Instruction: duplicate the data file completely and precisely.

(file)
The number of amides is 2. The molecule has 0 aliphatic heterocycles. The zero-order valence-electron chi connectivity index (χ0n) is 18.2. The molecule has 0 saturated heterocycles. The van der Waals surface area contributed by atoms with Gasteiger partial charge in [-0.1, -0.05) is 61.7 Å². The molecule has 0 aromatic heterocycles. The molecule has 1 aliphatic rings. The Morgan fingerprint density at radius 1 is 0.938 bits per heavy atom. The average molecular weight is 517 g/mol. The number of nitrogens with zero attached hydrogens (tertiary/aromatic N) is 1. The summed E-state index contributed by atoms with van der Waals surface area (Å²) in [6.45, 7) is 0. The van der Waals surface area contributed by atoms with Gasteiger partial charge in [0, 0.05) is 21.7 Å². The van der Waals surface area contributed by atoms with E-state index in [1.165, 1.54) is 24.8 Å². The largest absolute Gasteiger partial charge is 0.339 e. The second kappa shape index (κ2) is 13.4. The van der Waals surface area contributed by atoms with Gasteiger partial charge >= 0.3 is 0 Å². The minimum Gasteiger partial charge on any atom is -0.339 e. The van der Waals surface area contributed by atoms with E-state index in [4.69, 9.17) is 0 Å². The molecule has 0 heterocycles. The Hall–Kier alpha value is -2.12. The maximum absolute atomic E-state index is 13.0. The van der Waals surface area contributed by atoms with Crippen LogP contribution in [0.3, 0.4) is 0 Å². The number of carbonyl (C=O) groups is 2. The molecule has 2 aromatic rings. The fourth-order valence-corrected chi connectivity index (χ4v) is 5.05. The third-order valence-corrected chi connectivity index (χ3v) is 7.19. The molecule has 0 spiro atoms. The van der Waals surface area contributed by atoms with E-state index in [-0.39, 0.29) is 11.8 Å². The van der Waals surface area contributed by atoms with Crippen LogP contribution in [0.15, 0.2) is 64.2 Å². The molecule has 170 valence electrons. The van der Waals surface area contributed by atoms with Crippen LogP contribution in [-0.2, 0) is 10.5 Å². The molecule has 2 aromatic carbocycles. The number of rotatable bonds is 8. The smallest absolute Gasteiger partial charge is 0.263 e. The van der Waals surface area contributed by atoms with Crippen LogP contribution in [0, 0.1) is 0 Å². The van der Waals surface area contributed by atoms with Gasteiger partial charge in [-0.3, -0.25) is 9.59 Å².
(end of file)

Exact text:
The number of amides is 2. The molecule has 0 aliphatic heterocycles. The zero-order valence-electron chi connectivity index (χ0n) is 18.2. The molecule has 0 saturated heterocycles. The van der Waals surface area contributed by atoms with Gasteiger partial charge in [-0.1, -0.05) is 61.7 Å². The molecule has 0 aromatic heterocycles. The molecule has 1 aliphatic rings. The Morgan fingerprint density at radius 1 is 0.938 bits per heavy atom. The average molecular weight is 517 g/mol. The number of nitrogens with zero attached hydrogens (tertiary/aromatic N) is 1. The summed E-state index contributed by atoms with van der Waals surface area (Å²) in [6.45, 7) is 0. The van der Waals surface area contributed by atoms with Gasteiger partial charge in [0, 0.05) is 21.7 Å². The van der Waals surface area contributed by atoms with E-state index in [1.165, 1.54) is 24.8 Å². The largest absolute Gasteiger partial charge is 0.339 e. The second kappa shape index (κ2) is 13.4. The van der Waals surface area contributed by atoms with Gasteiger partial charge >= 0.3 is 0 Å². The minimum Gasteiger partial charge on any atom is -0.339 e. The van der Waals surface area contributed by atoms with E-state index in [4.69, 9.17) is 0 Å². The molecule has 0 heterocycles. The Hall–Kier alpha value is -2.12. The maximum absolute atomic E-state index is 13.0. The van der Waals surface area contributed by atoms with Crippen LogP contribution in [0.3, 0.4) is 0 Å². The number of carbonyl (C=O) groups is 2. The molecule has 2 aromatic rings. The fourth-order valence-corrected chi connectivity index (χ4v) is 5.05. The third-order valence-corrected chi connectivity index (χ3v) is 7.19. The molecule has 0 spiro atoms. The van der Waals surface area contributed by atoms with E-state index in [-0.39, 0.29) is 11.8 Å². The van der Waals surface area contributed by atoms with Crippen LogP contribution in [0.15, 0.2) is 64.2 Å². The molecule has 170 valence electrons. The van der Waals surface area contributed by atoms with Crippen LogP contribution in [-0.2, 0) is 10.5 Å². The molecule has 2 aromatic carbocycles. The number of rotatable bonds is 8. The smallest absolute Gasteiger partial charge is 0.263 e. The van der Waals surface area contributed by atoms with Crippen LogP contribution in [0, 0.1) is 0 Å². The van der Waals surface area contributed by atoms with Gasteiger partial charge in [-0.3, -0.25) is 9.59 Å².